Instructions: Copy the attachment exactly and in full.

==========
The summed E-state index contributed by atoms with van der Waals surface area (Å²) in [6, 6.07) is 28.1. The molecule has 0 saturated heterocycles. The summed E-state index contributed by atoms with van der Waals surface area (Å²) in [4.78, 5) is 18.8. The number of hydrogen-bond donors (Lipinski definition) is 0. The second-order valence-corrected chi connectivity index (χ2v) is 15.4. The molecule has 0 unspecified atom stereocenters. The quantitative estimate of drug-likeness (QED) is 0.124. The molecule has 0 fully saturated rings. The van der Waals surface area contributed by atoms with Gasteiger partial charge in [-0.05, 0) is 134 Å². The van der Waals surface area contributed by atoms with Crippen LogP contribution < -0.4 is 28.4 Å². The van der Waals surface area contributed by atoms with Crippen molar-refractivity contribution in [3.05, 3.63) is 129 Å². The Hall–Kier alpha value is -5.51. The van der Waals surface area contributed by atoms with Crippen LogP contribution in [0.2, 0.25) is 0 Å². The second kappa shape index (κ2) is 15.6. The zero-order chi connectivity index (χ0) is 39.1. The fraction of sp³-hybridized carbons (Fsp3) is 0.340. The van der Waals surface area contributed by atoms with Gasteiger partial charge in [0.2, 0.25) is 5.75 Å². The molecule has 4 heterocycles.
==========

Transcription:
The summed E-state index contributed by atoms with van der Waals surface area (Å²) in [6, 6.07) is 28.1. The molecule has 0 saturated heterocycles. The summed E-state index contributed by atoms with van der Waals surface area (Å²) in [4.78, 5) is 18.8. The number of hydrogen-bond donors (Lipinski definition) is 0. The second-order valence-corrected chi connectivity index (χ2v) is 15.4. The molecule has 0 unspecified atom stereocenters. The quantitative estimate of drug-likeness (QED) is 0.124. The molecule has 0 fully saturated rings. The van der Waals surface area contributed by atoms with Gasteiger partial charge in [-0.05, 0) is 134 Å². The van der Waals surface area contributed by atoms with Crippen LogP contribution < -0.4 is 28.4 Å². The van der Waals surface area contributed by atoms with Crippen molar-refractivity contribution in [3.05, 3.63) is 129 Å². The Hall–Kier alpha value is -5.51. The van der Waals surface area contributed by atoms with Crippen LogP contribution in [0.2, 0.25) is 0 Å². The second kappa shape index (κ2) is 15.6. The zero-order chi connectivity index (χ0) is 39.1. The fraction of sp³-hybridized carbons (Fsp3) is 0.340. The van der Waals surface area contributed by atoms with Gasteiger partial charge in [0.2, 0.25) is 5.75 Å². The molecule has 4 heterocycles.